In a June 27 New York Times op-ed piece titled “You Brain Lies to You,” Sam Wang and Sandra Aamodt explain how the human brain stores information. More specifically, they brilliantly detail how your brain can believe lies even when it actually knows the truth. They write: “This phenomenon, known as source amnesia, can also lead people to forget whether a statement is true. Even when a lie is presented with a disclaimer, people often later remember it as true.”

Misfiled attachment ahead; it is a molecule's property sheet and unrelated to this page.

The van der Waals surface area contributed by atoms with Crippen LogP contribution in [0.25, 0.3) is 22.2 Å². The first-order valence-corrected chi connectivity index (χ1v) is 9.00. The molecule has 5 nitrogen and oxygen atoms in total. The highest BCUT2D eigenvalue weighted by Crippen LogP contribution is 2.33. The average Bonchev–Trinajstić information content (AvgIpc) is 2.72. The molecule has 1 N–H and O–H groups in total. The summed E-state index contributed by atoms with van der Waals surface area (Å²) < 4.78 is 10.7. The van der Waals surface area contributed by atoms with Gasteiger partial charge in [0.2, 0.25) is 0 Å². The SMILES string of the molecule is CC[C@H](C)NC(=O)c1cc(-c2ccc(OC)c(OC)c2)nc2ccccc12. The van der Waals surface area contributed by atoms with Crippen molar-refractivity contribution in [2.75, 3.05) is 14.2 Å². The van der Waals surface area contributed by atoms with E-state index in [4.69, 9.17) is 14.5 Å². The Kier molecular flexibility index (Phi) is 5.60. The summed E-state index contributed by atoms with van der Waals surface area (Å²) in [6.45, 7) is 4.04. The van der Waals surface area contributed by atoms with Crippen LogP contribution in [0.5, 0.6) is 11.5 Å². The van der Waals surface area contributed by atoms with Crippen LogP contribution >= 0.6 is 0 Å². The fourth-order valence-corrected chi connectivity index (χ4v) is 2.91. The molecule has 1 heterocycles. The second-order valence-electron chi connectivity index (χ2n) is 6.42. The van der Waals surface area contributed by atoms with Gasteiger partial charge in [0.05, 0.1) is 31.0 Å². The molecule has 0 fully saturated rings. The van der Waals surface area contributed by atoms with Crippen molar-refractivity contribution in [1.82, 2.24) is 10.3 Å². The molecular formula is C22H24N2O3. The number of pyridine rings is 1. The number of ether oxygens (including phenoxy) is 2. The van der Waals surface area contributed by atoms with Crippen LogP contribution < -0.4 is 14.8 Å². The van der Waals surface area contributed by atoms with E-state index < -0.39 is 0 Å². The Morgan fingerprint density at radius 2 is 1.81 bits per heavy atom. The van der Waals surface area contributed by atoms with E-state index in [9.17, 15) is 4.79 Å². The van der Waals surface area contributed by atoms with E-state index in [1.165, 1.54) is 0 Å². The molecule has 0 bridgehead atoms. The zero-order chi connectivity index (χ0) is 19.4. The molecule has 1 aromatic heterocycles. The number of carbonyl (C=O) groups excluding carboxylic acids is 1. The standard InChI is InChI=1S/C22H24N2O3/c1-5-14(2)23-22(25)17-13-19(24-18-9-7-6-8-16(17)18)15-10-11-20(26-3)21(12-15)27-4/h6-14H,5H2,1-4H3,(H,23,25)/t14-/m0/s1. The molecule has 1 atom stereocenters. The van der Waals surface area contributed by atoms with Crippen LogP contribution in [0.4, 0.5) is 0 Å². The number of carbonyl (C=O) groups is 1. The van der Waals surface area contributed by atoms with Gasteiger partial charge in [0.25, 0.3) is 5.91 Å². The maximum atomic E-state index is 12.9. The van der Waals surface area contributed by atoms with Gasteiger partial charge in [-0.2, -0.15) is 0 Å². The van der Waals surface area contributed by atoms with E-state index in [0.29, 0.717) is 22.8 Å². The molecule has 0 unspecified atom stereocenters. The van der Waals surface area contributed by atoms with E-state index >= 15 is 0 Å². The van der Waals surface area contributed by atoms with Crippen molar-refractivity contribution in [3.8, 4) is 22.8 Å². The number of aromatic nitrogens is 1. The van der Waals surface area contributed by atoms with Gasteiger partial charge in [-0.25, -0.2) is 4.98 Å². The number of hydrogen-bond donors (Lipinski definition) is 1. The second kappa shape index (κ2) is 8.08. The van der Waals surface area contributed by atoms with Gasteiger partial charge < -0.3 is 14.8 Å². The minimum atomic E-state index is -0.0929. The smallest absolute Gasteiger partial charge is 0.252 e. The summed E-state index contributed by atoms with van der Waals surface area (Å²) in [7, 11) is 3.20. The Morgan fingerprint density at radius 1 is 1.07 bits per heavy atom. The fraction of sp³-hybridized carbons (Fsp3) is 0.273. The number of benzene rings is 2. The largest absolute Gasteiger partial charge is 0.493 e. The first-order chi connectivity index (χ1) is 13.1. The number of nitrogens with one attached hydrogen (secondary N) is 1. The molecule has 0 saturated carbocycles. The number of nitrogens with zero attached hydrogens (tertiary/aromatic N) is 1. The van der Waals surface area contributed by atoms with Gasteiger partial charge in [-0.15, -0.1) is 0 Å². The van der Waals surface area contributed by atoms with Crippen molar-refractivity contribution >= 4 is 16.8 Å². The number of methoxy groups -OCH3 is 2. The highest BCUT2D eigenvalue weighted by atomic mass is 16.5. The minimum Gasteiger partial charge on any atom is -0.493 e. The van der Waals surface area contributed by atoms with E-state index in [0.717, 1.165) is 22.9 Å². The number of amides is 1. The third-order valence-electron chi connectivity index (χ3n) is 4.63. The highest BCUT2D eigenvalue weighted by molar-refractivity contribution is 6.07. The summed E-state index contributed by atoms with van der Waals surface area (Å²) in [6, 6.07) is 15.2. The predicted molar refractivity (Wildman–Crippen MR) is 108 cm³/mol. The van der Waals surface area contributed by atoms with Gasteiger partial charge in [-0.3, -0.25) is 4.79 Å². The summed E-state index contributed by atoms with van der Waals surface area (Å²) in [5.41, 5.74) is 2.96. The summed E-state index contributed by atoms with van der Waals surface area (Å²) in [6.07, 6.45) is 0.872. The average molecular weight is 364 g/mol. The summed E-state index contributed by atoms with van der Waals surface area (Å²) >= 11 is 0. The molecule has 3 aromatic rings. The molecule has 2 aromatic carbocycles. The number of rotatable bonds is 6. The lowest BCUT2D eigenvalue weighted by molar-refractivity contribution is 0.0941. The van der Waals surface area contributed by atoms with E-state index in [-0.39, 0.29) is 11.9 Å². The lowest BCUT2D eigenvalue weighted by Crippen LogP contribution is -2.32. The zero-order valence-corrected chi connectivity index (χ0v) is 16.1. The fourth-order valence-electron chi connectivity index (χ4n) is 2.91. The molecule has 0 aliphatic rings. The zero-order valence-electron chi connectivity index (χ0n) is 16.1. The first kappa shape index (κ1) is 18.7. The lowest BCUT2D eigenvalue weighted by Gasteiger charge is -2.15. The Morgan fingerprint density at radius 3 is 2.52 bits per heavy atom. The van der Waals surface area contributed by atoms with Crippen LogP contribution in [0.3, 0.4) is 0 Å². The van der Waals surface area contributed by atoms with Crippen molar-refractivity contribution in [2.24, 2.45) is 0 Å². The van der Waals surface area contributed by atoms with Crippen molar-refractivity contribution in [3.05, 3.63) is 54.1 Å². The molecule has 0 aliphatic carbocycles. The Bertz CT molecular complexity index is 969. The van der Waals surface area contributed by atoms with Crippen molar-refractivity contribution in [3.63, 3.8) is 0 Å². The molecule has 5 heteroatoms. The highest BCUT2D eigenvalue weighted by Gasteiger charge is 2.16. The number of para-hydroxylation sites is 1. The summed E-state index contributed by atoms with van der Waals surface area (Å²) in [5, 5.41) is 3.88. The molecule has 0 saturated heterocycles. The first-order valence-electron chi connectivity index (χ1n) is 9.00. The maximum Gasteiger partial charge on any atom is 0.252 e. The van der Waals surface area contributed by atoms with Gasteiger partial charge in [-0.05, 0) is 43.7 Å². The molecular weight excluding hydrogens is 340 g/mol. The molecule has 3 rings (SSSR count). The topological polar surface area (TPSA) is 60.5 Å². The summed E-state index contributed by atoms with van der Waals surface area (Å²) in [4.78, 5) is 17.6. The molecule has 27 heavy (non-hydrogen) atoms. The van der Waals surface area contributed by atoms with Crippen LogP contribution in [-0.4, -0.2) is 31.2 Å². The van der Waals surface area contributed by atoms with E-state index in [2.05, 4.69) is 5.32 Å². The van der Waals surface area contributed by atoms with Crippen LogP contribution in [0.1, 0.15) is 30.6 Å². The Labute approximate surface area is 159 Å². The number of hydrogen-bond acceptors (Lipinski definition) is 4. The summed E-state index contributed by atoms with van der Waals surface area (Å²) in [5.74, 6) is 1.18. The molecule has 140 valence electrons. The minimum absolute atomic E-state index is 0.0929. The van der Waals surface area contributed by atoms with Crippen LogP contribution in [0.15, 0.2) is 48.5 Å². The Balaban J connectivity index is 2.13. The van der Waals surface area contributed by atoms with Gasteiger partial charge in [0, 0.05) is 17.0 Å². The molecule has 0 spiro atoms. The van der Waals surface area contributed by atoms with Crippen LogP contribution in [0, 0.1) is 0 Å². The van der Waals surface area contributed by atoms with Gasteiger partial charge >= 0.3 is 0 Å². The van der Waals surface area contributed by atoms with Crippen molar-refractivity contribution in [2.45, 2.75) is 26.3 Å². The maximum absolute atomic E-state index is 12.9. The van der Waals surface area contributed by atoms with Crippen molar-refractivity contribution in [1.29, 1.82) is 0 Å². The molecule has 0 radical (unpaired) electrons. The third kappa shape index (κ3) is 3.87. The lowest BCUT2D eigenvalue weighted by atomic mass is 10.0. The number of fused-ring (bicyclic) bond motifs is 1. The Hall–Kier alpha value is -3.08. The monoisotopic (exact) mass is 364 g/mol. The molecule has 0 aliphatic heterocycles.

This article, as well as a myriad of widely accepted studies, have proven that the more often a person is told a lie, the better the chances it will be accepted as truth, even when the truth is known. Herein lies the quintessential danger of false political advertising. Without regulation, it is possible that the American people can be completely misled, believing not the truth but the lie. Certainly, this endangers the most sacred right we share as Americans — that of liberty (defined by Wikipedia as “the freedom to act or believe without being stopped by unnecessary force.”)